Sugar and Skulls: Mexico’s Day of the Dead

“Other countries, they are afraid of death, but we love it!” said Eduardo, taking another swig of beer. It was around 8 pm and already the plaza was buzzing with kids playing, vendors pushing wheelbarrows overflowing with candy and a third rate mariachi band pumping out mood music. For the past two days people had been thinking about death, and now they were ready to party.

La Dia de Muertos is an interesting hybrid kind of holiday where ancient rituals fuse with more recent Catholic beliefs. Some of the traditions can be traced back to an Aztec festival honoring Mictecacihuatl, Queen of the Dead. Some go back even farther. Like so many great holidays, these local traditions fused with the Christian observance of Hallowmas to create a unique new holiday.

Definitely one of Mexico’s greatest holidays too with colorful decorations, playful skeletons and plenty of dancing, drinking and partying. La Catrina, a well dressed lady skeleton (kind of a modernized version of Mictecacihuatl?), is a major element. She is everywhere; decorating the plaza, for sale on a million souvenirs and the face of many little girls and teenagers in costume.

The celebrations stretch over three days, starting with Halloween and ending on November 2nd. During this time Mexicans believe that the veil between the living and the dead thins. The deceased can come back and visit with their family members. Families spend time cleaning up their loved ones grave sites, decorating them with marigolds. Often they will picnic or drink on the graves, reminiscing about their loved ones.

The night before, November 1st, was dedicated to a kind of all town talent show, mostly featuring kids doing traditional dances and acting out skits. The highlight was a group of teenagers performing a choreographed number to Michael Jackson’s Thriller. Dressed as skeletons, naturally.

On the second night we found ourselves sitting in the plaza, drinking Tecate Light with our neighbor Eduardo, who grew up nearby and now runs a real estate office. Everyone is friends tonight.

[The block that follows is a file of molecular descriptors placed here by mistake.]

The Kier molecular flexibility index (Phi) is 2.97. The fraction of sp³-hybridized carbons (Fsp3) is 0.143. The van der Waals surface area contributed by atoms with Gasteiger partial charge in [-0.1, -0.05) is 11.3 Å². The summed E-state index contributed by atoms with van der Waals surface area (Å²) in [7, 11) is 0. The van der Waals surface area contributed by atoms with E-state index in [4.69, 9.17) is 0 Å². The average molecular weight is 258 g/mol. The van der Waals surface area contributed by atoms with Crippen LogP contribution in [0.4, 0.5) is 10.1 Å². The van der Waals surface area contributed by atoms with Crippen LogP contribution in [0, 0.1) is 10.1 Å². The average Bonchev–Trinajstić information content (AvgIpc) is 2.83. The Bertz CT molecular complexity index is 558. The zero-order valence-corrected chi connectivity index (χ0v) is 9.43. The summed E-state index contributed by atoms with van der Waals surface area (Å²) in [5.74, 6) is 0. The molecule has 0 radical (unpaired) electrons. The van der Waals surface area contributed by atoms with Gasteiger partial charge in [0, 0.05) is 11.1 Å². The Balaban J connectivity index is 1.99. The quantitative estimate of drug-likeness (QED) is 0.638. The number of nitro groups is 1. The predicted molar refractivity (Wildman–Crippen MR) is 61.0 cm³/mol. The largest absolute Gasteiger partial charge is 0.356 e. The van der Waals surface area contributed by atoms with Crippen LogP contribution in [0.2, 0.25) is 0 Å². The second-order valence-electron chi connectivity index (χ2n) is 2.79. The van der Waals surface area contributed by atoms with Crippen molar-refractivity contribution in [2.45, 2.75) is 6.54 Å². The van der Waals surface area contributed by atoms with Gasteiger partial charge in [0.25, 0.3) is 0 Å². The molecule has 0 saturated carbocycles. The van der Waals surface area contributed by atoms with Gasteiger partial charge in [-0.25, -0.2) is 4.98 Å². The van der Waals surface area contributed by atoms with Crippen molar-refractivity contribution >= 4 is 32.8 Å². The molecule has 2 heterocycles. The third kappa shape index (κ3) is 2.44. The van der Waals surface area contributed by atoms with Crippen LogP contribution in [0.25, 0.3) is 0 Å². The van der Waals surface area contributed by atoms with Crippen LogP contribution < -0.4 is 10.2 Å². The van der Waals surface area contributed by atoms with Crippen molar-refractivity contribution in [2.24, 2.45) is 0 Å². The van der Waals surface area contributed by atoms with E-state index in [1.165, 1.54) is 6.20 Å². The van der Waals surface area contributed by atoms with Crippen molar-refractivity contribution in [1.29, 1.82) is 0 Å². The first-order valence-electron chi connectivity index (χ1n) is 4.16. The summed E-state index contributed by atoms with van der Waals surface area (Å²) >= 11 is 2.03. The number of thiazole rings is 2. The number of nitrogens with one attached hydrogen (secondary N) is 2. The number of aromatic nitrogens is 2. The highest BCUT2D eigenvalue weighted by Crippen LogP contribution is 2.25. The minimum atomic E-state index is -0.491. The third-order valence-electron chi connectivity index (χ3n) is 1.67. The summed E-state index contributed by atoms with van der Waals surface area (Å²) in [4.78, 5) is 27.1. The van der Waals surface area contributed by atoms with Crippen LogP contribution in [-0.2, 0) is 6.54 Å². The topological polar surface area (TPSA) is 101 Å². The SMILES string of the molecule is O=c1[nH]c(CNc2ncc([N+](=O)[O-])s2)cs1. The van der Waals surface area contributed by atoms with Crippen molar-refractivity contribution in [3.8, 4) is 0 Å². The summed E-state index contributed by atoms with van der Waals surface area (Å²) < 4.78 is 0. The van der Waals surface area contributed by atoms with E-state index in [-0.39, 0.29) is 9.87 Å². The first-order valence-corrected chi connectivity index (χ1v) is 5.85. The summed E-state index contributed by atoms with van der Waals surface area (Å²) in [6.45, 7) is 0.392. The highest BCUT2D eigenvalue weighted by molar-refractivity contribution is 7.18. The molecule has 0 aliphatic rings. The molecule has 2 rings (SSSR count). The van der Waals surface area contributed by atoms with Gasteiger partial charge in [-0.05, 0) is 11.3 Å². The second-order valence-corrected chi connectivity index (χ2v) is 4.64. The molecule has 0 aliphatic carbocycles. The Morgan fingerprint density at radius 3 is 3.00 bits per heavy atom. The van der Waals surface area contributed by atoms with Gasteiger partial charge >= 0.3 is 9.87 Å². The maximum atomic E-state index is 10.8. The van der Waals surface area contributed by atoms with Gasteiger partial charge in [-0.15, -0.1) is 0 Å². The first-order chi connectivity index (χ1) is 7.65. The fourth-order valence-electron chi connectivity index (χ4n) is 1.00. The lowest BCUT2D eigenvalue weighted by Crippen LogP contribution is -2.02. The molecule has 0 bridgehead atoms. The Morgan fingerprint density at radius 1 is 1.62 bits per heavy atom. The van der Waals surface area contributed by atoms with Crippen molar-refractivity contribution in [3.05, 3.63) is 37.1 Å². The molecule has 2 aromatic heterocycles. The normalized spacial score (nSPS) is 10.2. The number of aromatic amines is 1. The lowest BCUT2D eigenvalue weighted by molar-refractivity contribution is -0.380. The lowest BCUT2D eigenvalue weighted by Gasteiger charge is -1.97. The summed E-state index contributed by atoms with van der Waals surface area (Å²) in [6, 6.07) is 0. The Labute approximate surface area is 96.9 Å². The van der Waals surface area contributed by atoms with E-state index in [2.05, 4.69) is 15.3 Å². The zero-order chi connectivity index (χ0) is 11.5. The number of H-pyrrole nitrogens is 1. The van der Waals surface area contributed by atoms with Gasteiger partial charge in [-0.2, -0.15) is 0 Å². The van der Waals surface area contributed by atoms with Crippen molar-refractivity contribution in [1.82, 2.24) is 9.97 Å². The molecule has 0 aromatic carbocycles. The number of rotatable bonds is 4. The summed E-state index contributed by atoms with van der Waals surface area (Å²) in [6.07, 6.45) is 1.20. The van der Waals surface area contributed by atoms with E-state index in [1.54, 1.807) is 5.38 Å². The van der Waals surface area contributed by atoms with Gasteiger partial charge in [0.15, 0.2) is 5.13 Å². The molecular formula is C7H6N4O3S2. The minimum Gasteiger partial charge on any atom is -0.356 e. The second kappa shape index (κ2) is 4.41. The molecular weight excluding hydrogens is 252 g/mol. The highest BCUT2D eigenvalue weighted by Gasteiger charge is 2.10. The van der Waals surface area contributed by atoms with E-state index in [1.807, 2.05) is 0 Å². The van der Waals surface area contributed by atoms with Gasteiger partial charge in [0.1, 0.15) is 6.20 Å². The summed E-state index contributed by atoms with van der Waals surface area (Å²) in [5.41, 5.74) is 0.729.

This was a good year, Eduardo deadpanned, lots of people died. All around the plaza were elaborate altars (called ofrendas) dedicated to those who had recently passed. They were really marvelous celebrations, scattered with treasured possessions of the departed: a saddle, a cooking apron, a favorite baseball cap. Crosses, rosaries and pictures of the Virgin Mary are displayed next to older symbols like vibrant orange marigolds and sugar skulls.

Made entirely of rice.

The entire square was bursting with color from a plethora of bright flags, candles and even an elaborate colored rice painting. One of the adjoining streets has been dumped with dirt an transformed into a make-shift mock cemetery complete with tombstones.

This is all done with good humor. Mexicans believe that no dead soul likes to be thought of sadly, that death is a joyous even. Some of the mock graves were topped with (zombie?) baby dolls clawing their way out of the earth. More than one display featured cigarettes or empty liquor bottles.

That night we danced, with trumpets blaring and bongos blasting. It rained but nobody seemed to mind much. Two 7 foot tall bobble-headed Catrinas joined in, bouncing to the music. Kids shrieked and danced far past their normal bedtimes, high on sugar and excitement.

What must it be like, to grow up with this? To spend your childhood painted like a skeleton, hanging out in cemeteries and partying with the dead? It probably gives people a much healthier attitude towards death. After all, death one of the inevitabilities of life, what’s the sense in being scared? Why weep when you can celebrate?

“We have a saying in Mexico,” says Eduardo “nobody makes it out of life alive.”

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